Safety and Efficacy of Lean Body Weight-based IV Heparin Dosing in Obese/Morbidly Obese Patients
Recruitment status was Recruiting
Standard weight-based IV heparin for normal weight patients is based on actual body weight (ABW). However, no well-defined guidelines have been established for patients considered to be obese or morbidly obese. In current practice, the calculated ABW based heparin initial bolus dose and infusion rates are quite high, and therefore often not used for obese/morbidly obese patients for fear of bleeding.
Heparin is distributed in the body approximately the same as blood and does not get distributed to adipose tissue. There are some studies suggesting that lean body weight (LBW) might be a better basis for dosing heparin. LBW is a calculated weight that excludes the weight of fat.
The investigators hypothesize that intravenous heparin dosing based on the Lean body weight of obese/morbidly obese patients would be safe and effective in achieving a therapeutic level of heparin in 24 hours compared to the usual practice in this patient population.
Drug: Lean Body Weight-based heparin dose
|Study Design:||Allocation: Non-Randomized
Endpoint Classification: Safety/Efficacy Study
Intervention Model: Single Group Assignment
Masking: Open Label
Primary Purpose: Treatment
|Official Title:||Assessing Safety and Efficacy of Lean Body Weight-based Intravenous Heparin Dosing in Obese/Morbidly Obese Patients. A Pilot Study|
- Percent of study patients achieving therapeutic aPTT within first 24 hours on a hospital based IV heparin protocol using Lean Body Weight [ Time Frame: 24 hours ] [ Designated as safety issue: No ]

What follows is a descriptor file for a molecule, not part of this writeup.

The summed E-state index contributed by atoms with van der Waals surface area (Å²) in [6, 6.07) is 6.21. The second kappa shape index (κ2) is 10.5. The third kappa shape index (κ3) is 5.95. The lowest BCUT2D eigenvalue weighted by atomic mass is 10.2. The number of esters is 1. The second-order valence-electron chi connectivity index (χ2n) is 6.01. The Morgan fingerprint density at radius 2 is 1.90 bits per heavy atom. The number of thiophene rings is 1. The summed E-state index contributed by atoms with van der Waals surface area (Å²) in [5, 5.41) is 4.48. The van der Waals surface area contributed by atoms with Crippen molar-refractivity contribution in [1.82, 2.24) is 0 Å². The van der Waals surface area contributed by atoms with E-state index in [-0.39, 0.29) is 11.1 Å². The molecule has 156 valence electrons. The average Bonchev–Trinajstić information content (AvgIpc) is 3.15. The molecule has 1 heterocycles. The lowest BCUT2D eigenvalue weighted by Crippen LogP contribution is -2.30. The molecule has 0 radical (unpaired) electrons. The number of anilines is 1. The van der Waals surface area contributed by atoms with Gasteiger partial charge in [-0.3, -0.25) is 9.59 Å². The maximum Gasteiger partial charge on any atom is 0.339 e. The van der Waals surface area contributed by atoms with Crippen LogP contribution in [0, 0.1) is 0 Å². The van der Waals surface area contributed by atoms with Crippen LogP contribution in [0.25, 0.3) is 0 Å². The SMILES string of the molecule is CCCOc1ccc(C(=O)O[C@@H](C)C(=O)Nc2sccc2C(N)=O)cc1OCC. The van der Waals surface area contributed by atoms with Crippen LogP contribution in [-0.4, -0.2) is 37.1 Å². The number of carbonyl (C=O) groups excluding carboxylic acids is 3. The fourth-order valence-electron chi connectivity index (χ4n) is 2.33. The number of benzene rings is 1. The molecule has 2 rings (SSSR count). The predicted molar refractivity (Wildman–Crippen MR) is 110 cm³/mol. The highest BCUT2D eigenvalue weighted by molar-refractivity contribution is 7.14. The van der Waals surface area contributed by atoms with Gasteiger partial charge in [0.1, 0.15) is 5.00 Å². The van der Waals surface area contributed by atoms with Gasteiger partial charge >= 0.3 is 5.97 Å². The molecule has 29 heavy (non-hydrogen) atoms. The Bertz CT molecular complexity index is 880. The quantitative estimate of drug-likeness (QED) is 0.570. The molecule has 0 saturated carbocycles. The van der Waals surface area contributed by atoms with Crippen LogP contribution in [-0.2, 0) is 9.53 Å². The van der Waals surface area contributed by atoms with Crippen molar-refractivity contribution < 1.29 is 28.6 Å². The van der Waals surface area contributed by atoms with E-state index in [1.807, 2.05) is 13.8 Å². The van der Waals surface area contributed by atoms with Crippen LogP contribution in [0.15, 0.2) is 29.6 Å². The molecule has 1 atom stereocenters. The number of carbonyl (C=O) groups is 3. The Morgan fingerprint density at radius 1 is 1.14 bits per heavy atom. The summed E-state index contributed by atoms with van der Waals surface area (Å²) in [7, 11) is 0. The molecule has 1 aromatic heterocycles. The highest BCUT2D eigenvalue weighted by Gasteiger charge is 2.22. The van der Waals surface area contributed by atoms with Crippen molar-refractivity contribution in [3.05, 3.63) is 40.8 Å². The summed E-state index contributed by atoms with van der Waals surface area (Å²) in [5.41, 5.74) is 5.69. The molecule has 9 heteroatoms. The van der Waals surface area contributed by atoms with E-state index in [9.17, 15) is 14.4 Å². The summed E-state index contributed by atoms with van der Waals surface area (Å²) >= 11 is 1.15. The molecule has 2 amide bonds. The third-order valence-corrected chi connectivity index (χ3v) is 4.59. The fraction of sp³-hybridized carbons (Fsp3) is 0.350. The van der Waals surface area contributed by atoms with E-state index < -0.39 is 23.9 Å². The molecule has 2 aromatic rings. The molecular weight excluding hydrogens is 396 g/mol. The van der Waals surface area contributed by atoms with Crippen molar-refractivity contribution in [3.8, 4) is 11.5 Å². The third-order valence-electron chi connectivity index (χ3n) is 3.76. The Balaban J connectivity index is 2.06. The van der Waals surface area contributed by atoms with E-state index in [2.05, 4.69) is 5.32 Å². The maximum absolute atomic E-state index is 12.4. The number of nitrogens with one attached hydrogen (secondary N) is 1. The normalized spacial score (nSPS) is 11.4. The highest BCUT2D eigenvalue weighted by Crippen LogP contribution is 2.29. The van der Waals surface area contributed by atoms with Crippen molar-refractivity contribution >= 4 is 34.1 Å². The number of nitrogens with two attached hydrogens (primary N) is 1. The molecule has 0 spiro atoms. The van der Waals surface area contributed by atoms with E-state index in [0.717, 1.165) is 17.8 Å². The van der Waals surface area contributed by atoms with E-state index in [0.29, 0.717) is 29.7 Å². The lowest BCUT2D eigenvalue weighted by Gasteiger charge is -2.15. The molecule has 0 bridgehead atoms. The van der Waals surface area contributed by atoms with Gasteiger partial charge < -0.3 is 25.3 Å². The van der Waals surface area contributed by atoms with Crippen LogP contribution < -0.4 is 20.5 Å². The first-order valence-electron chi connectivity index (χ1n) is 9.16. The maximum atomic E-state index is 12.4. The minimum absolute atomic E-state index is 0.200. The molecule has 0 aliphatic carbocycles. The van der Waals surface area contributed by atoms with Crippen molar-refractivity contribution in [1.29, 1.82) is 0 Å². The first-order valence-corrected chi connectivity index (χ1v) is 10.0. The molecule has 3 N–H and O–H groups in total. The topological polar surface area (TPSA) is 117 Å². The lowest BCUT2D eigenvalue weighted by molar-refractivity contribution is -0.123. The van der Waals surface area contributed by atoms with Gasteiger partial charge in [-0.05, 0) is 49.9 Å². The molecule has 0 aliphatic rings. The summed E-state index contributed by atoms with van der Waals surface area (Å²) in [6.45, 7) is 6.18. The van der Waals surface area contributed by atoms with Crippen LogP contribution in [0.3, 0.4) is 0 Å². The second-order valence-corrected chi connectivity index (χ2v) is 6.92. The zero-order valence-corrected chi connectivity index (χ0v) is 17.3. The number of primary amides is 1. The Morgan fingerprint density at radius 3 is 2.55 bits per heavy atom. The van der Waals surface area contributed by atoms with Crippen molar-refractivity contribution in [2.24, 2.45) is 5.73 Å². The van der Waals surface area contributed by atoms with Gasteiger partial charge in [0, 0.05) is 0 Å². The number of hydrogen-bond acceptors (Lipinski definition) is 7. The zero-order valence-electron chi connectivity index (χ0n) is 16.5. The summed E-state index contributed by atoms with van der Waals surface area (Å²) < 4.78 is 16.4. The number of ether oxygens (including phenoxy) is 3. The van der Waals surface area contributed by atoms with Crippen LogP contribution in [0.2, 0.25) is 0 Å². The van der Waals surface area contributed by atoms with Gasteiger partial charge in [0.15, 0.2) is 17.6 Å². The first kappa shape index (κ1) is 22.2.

- Evaluation of side effects and/or complications during the index hospitalization [ Time Frame: participants will be followed for the duration of hospital stay, usually 7 days or less ] [ Designated as safety issue: Yes ]
Evaluation of side effects/complications - bleeding, other events related to heparin therapy such as Heparin-induced thrombocytopenia and recurrent thromboembolism during study period.
Study duration/completion - until discontinuation of heparin or discharge from inpatient hospitalization.
|Study Start Date:||July 2011|
|Estimated Study Completion Date:||December 2014|
|Estimated Primary Completion Date:||December 2014 (Final data collection date for primary outcome measure)|
Drug: Lean Body Weight-based heparin dose
For patients who meet the inclusion criteria including body mass index of 30 and greater (and do not have any exclusion criteria), will have intravenous weight-based heparin (unfractionated heparin) dose based on their Lean body weight.
Lean Body Weight is based on the formula by Janmahasatian et al. 2005. Calculated by a computer program; Male = [9270 x weight (kg)] / [6680+216 x BMI] Female = [9270 x weight (kg)] / [8780+244 x BMI]
Unfractionated Heparin has been used as an anticoagulant in various disease states and conditions, such as atrial fibrillation, deep vein thrombosis (DVT), pulmonary embolism (PE), myocardial infarction, acute coronary syndrome, and peripheral vascular disease. Prior studies have demonstrated that a weight-based heparin (WBH) dosing regimen is superior to a fixed dosing regimen (e.g. 5000 units bolus and 1000 units/hour) in achieving a therapeutic activated partial thromboplastin time (aPTT) more quickly and with fewer complications (1,2). The importance of achieving anticoagulation to a targeted aPTT range within 24 hours after starting intravenous heparin infusion has demonstrated a therapeutic benefit (1,3,30-31). WBH dosing is now the standard of care for intravenous heparin therapy.